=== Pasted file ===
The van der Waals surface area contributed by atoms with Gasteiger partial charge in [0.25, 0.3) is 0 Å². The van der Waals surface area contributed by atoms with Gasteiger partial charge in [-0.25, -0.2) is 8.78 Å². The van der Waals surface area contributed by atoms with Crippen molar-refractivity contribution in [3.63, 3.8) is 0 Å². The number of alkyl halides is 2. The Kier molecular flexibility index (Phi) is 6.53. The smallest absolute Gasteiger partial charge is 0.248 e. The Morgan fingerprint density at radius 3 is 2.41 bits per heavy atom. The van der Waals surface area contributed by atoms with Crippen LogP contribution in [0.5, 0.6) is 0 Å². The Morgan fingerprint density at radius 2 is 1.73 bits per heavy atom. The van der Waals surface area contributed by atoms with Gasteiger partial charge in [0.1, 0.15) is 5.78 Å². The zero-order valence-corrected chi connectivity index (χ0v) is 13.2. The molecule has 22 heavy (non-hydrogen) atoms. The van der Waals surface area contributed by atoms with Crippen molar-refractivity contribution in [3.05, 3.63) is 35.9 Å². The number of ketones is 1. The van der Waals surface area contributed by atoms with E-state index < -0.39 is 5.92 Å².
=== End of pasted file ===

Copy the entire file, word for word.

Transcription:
The van der Waals surface area contributed by atoms with Gasteiger partial charge in [0.25, 0.3) is 0 Å². The van der Waals surface area contributed by atoms with Gasteiger partial charge in [-0.25, -0.2) is 8.78 Å². The van der Waals surface area contributed by atoms with Crippen molar-refractivity contribution in [3.63, 3.8) is 0 Å². The number of alkyl halides is 2. The Kier molecular flexibility index (Phi) is 6.53. The smallest absolute Gasteiger partial charge is 0.248 e. The Morgan fingerprint density at radius 3 is 2.41 bits per heavy atom. The van der Waals surface area contributed by atoms with Crippen LogP contribution in [0.5, 0.6) is 0 Å². The Morgan fingerprint density at radius 2 is 1.73 bits per heavy atom. The van der Waals surface area contributed by atoms with Gasteiger partial charge in [0.1, 0.15) is 5.78 Å². The zero-order valence-corrected chi connectivity index (χ0v) is 13.2. The molecule has 22 heavy (non-hydrogen) atoms. The van der Waals surface area contributed by atoms with Crippen molar-refractivity contribution in [3.05, 3.63) is 35.9 Å². The number of ketones is 1. The van der Waals surface area contributed by atoms with E-state index < -0.39 is 5.92 Å².